Use roman numerals with proper names (eg, Henry Ford III). Note that no comma is used before the numeral. However, arabic numerals should be used as designators in all other cases (eg, round 2, Table 4, year 5; see 10.4, Designators) unless roman numerals are part of formally established nomenclature (see 14.0, Nomenclature).
Step I diet 
Schedule II drug 
level I trauma center 
Axis I diagnosis 
NYHA class II 

But: type 2 diabetes, phase 3 study 
Use roman numerals for cancer stages and arabic numerals for cancer grades (see 14.2, Cancer). In pedigree charts, use roman numerals to indicate generations and arabic numerals to indicate families or individual family members (see 4.2.2.4, Pedigrees). Roman numerals are also used for clotting factor and cranial nerve names. Roman numerals also may be used in outline format (see 4.1, Tables).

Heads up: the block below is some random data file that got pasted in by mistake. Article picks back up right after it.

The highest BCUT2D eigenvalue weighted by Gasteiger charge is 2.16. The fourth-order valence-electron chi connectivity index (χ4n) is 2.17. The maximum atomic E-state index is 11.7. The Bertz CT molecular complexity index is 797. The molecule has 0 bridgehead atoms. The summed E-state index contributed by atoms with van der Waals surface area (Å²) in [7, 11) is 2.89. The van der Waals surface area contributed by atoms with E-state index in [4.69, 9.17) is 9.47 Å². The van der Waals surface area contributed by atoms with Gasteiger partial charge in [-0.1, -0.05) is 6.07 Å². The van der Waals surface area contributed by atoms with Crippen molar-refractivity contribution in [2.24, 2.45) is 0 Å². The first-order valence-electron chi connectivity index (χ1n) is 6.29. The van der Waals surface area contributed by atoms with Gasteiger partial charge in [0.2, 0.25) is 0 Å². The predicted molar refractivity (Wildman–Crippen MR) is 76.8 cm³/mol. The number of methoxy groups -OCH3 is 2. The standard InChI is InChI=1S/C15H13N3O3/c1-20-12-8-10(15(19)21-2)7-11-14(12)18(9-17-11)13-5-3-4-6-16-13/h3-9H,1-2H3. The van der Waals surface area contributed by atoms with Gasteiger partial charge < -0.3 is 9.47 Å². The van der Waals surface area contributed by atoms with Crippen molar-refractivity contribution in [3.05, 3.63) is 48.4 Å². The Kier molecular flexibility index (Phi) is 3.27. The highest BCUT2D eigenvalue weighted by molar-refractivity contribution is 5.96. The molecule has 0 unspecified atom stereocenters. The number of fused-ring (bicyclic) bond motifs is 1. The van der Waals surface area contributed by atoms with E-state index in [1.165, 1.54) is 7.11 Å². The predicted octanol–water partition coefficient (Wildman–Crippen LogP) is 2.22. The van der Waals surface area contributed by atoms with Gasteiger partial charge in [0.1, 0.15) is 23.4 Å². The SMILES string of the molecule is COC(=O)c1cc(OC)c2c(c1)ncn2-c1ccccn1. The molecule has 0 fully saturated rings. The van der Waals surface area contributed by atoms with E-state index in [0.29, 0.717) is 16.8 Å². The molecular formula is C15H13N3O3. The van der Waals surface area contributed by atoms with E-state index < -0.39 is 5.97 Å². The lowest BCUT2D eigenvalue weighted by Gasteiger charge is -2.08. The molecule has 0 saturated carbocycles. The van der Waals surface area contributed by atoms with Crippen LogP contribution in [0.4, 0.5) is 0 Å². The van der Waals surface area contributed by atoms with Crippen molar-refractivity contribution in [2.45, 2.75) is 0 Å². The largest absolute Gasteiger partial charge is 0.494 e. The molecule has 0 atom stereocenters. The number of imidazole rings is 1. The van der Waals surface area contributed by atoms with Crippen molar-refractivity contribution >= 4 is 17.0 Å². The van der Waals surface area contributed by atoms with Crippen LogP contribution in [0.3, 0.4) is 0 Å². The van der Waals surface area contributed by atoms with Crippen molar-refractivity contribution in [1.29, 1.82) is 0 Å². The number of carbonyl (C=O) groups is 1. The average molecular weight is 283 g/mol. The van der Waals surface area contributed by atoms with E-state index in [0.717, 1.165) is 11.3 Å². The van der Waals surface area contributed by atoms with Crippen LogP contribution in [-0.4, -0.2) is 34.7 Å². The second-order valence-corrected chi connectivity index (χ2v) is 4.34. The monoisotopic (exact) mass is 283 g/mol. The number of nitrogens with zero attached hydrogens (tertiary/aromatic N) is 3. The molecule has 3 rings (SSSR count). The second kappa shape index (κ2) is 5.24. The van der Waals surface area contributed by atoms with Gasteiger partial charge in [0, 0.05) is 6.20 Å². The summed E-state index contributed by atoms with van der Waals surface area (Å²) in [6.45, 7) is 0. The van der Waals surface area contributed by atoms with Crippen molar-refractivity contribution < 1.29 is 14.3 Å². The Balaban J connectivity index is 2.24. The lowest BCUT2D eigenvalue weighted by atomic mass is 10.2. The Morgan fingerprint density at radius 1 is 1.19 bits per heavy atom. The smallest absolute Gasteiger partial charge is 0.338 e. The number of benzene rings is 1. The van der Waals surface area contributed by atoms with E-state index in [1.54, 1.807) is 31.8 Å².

In bibliographic material (eg, references or book reviews), do not use roman numerals to indicate volume number, even though roman numerals may have been used in the original. However, if roman numerals were used in the original title or in an outline, refer to the title or outline as it was published, with roman numerals. Retain lowercase roman numerals that refer to pages in a foreword, preface, or introduction. Roman numerals may also be used to number supplements to journals so that roman numerals appear adjacent to page numbers in references to the work. In this case, the roman numerals should be retained.
For the use of roman numerals in biblical and classical references, follow the most recent edition of the Chicago Manual of Style (see 3.0, References).